Front Porch Blog

What Happened in the Tennessee Legislature Today?

Mountaintop Removal Bill Goes to the Senate Floor

We’re still alive! Appalachian Voices and other Tennessee coalition partners have moved the conversation on banning mountaintop removal to the floor of the Tennessee State Senate. The Senate Energy and Environment Committee this morning vote 8-1 to move a bill forward.

BUT, its a bit complicated. Before what we call the “Scenic Vistas Protection Act” was passed from Committee, the title and language of the bill were gutted via an amendment offered by Senator Mike Bell (R) of Polk County. Senator Bell’s amendment erased the bill language as written and inserted a very narrow definition of mountaintop removal that will – by Senator Bell’s own admission – have little if any impact here in Tennessee. The amendment was written behind closed doors, and no one was allowed to see it prior to the actual hearing, even the sponsor of the Scenic Vistas bill, Senator Stewart. Senator Bell’s amendment was actually handed to the members during the committee hearing, giving them no chance to review its impacts. However, there was complete consensus that the members of the Committee wanted to get the issue of mountaintop removal off of their backs. Their phone-lines have been off the hook this week with people asking them to pass the Scenic Vistas Protection Act.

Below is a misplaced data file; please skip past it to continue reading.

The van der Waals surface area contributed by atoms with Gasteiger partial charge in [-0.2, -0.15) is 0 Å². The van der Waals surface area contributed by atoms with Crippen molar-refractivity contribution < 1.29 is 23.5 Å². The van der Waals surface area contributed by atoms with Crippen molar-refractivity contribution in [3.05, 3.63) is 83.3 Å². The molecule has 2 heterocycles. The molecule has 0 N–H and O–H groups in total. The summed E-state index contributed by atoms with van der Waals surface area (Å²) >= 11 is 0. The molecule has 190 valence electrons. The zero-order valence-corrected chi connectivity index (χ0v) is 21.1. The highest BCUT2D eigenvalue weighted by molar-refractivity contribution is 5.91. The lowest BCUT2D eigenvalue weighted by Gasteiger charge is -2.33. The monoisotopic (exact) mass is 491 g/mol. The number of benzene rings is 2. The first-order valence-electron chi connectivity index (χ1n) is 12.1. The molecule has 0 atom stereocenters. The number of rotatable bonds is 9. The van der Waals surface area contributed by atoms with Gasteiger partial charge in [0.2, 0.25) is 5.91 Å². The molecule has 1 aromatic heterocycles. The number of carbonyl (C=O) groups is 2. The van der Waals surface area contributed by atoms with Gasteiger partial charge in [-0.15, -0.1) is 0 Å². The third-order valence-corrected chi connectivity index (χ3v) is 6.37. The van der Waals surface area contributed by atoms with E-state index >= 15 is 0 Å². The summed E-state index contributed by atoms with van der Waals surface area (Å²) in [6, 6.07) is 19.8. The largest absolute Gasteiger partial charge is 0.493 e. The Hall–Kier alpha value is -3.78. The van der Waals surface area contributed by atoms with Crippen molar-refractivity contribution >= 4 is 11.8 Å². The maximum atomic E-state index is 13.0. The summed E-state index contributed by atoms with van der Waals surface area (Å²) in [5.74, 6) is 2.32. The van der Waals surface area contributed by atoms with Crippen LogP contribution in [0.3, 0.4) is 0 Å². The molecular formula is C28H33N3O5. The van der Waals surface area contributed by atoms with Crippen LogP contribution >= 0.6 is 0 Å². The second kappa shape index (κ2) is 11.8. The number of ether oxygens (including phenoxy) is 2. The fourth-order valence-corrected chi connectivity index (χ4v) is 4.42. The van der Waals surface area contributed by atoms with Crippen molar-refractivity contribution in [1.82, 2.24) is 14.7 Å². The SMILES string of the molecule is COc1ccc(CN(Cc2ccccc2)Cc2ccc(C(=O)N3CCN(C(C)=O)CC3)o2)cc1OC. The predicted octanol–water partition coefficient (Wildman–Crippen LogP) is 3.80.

After the amendment was added, the bill sailed through unanimously with the exception of Senator Beverly Marerro, a great mountain advocate who voted against the final bill because of how badly the original bill had been gutted.

Needless to say, the bill as passed is not the Scenic Vistas bill. It is, as we say – a marshmellow – with essentially zero value. It is a blank slate which allows us to take up the conversation of mountaintop removal with the entire 33 member Tennessee State Senate. An amended bill is not the very best scenario that we could have faced, but it isn’t a bad position to be in. For the first time in history, to my knowledge, a mountaintop removal ban will be heard in its entirety on the Senate floor of a state legislative body.

While we are terribly disappointed by the mockery of the legislative process made by Senator Bell, the fact is that the bill could have died in Committee today, or it could have moved to the floor. We now have a chance to go to the floor of the Tennessee State Senate and have a conversation about mountaintop removal, while trying to add some meaningful language back into this bill.

This critical conversation continues, and we need to make sure all Tennesseans step up the pressure and contact their state Senators to let them know that they want to protect our mountaintops in the state of Tennessee by adding meaningful, powerful language back to the bill that will protect our mountaintops and our Appalachian citizens.

An image of the Bell amendment is below the fold, and you can watch the full committee meeting here:
[Note, embedded video is not working for some users. You might try the original site here.]